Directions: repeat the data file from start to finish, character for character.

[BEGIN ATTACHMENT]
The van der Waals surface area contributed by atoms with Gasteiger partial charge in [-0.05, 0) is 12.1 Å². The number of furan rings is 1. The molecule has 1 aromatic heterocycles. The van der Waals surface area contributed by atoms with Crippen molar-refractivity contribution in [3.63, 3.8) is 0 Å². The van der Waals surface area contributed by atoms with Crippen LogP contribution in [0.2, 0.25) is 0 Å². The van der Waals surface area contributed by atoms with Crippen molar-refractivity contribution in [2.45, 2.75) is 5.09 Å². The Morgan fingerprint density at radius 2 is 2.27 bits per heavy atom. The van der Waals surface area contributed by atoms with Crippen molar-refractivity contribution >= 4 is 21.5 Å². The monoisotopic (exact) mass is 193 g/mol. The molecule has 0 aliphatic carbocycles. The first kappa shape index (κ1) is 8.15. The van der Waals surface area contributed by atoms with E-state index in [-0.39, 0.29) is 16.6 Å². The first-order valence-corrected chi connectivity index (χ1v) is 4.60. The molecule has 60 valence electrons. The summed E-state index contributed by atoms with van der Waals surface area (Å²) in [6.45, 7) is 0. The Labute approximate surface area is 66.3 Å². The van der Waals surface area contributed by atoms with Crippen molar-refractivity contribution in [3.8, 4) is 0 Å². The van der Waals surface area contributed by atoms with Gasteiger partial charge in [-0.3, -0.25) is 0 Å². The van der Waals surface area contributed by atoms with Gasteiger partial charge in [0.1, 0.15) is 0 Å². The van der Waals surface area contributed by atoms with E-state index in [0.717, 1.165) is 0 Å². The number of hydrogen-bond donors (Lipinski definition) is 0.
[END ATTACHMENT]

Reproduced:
The van der Waals surface area contributed by atoms with Gasteiger partial charge in [-0.05, 0) is 12.1 Å². The number of furan rings is 1. The molecule has 1 aromatic heterocycles. The van der Waals surface area contributed by atoms with Crippen molar-refractivity contribution in [3.63, 3.8) is 0 Å². The van der Waals surface area contributed by atoms with Crippen LogP contribution in [0.2, 0.25) is 0 Å². The van der Waals surface area contributed by atoms with Crippen molar-refractivity contribution in [2.45, 2.75) is 5.09 Å². The Morgan fingerprint density at radius 2 is 2.27 bits per heavy atom. The van der Waals surface area contributed by atoms with Crippen molar-refractivity contribution >= 4 is 21.5 Å². The monoisotopic (exact) mass is 193 g/mol. The molecule has 0 aliphatic carbocycles. The first kappa shape index (κ1) is 8.15. The van der Waals surface area contributed by atoms with E-state index in [-0.39, 0.29) is 16.6 Å². The first-order valence-corrected chi connectivity index (χ1v) is 4.60. The molecule has 60 valence electrons. The summed E-state index contributed by atoms with van der Waals surface area (Å²) in [6.45, 7) is 0. The Labute approximate surface area is 66.3 Å². The van der Waals surface area contributed by atoms with Crippen molar-refractivity contribution in [3.8, 4) is 0 Å². The van der Waals surface area contributed by atoms with Gasteiger partial charge in [-0.3, -0.25) is 0 Å². The van der Waals surface area contributed by atoms with Gasteiger partial charge in [0.1, 0.15) is 0 Å². The van der Waals surface area contributed by atoms with E-state index in [0.717, 1.165) is 0 Å². The number of hydrogen-bond donors (Lipinski definition) is 0.